High Street lanes reopen after sewer pipe collapse
Both lanes of High Street have reopened to traffic.
High Street between Congress and Spring streets had to be reduced to one lane of traffic for most of the day Thursday after a sewer pipe collapsed, causing a depression in the two-lane road.
City spokeswoman Nicole Clegg said High Street — traffic in that stretch of road is one-way — reopened to two lanes of traffic around 4:30 p.m. Repairs continued into the evening hours, but Clegg said the work should not interfere with traffic. Motorists had been advised earlier in the day to avoid the area after traffic backed up.
The sewer pipe, which dates back to the 1870s, collapsed Thursday morning. Sewer service was not disrupted and no raw sewage was observed at street level, Clegg said.
Officials are still trying to determine the cause, which could be attributed to the pipe’s age. However, Clegg noted that Unitil crews were working on gas lines in the same area.
“That could be coincidental,” Clegg said of Unitil’s work in the area. “It could have been the age and the weather.”
The city is negotiating a settlement with the Environmental Protection Agency for previous sewer pipe failures. It has allocated $700,000 to study and develop a plan to upgrade its sewer system.
Woman in critical condition with most of body burned
A Portland woman who was badly burned in a fire over the weekend is in critical condition at Massachusetts General Hospital in Boston.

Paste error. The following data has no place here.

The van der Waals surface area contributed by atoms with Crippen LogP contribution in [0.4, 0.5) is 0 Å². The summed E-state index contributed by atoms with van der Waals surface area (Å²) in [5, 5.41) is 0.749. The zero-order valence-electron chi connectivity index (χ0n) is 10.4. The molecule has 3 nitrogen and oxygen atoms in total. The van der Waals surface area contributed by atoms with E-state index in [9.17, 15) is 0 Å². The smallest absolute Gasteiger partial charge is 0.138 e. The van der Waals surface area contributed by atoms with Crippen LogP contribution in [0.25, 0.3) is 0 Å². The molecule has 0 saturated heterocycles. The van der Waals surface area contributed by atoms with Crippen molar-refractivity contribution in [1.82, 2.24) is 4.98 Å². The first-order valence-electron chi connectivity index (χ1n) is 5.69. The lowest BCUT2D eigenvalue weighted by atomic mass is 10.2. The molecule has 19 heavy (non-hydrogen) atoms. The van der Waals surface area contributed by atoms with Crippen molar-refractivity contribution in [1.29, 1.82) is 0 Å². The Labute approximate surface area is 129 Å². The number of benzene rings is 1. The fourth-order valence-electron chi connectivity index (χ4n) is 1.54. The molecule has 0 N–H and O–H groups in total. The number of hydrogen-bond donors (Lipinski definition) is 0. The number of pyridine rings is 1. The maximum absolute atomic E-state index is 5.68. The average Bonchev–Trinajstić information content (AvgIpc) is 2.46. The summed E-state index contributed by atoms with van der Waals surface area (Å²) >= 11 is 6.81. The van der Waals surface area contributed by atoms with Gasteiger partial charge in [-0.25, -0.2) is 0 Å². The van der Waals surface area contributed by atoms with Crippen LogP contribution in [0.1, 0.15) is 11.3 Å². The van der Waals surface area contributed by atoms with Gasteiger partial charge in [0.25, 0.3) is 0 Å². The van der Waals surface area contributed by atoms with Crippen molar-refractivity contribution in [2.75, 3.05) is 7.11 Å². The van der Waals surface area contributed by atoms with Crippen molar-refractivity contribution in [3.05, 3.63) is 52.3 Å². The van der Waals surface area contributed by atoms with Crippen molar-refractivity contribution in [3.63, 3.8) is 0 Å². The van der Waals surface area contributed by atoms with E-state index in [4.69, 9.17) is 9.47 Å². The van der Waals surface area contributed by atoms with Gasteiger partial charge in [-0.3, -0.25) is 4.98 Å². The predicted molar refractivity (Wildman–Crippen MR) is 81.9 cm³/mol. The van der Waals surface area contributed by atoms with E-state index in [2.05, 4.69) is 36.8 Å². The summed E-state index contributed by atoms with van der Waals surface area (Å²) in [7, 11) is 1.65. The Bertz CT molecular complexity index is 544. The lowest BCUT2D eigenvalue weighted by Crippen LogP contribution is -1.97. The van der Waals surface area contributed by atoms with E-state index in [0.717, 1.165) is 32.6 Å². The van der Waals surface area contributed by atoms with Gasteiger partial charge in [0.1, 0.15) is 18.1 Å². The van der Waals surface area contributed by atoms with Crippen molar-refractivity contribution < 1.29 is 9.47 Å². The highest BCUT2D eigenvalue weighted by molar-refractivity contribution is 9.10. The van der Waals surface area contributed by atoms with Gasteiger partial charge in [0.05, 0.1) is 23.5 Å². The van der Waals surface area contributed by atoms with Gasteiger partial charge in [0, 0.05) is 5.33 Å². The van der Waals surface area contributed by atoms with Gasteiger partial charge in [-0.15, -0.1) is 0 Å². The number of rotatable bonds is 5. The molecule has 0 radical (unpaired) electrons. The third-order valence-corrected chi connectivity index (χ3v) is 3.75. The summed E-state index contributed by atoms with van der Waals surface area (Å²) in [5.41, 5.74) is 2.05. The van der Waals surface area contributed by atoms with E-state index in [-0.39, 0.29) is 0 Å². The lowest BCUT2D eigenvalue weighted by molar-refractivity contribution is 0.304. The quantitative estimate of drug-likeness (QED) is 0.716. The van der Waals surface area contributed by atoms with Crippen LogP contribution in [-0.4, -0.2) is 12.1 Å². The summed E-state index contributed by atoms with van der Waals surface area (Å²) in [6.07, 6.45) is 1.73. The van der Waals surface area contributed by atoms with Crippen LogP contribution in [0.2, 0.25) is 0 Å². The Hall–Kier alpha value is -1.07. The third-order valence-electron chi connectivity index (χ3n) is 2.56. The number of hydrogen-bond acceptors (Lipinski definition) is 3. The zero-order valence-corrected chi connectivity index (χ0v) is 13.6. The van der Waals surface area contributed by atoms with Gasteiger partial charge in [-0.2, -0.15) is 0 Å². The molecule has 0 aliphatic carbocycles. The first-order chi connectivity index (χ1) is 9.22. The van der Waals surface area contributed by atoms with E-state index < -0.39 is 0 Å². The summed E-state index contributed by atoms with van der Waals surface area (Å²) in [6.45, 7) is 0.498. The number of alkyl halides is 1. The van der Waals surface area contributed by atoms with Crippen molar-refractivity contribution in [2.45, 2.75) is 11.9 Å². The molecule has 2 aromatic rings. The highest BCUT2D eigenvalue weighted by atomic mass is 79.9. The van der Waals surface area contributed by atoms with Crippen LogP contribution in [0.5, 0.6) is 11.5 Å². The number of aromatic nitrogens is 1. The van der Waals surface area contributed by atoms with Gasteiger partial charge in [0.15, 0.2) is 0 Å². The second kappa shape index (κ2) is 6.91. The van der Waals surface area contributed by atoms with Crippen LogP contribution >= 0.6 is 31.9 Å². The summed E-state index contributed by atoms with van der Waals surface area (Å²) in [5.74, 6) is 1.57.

Julia Ball, 56, of 250 Burnside Ave. was flown by LifeFlight helicopter from Maine Medical Center to the Boston hospital after suffering burns over 70-80 percent of her body.
The fire started in the living room and investigators with the state Fire Marshal’s Office said it may have started when smoking materials fell into the couch. They did not know whether Ball had fallen asleep or left the room, giving the smoldering fire a chance to grow.
When Ball discovered the fire she called her sister then tried to put it out herself, investigators said. When her sister arrived, Ball was outside and on fire and she put Ball out.
The fire broke out just before noon and firefighters were able to save the building but the living room was extensively damaged.
Two studies tied to Quimby back case for national park
Two studies commissioned by a foundation set up by millionaire Roxanne Quimby suggest communities near national parks outpace the national average for economic development.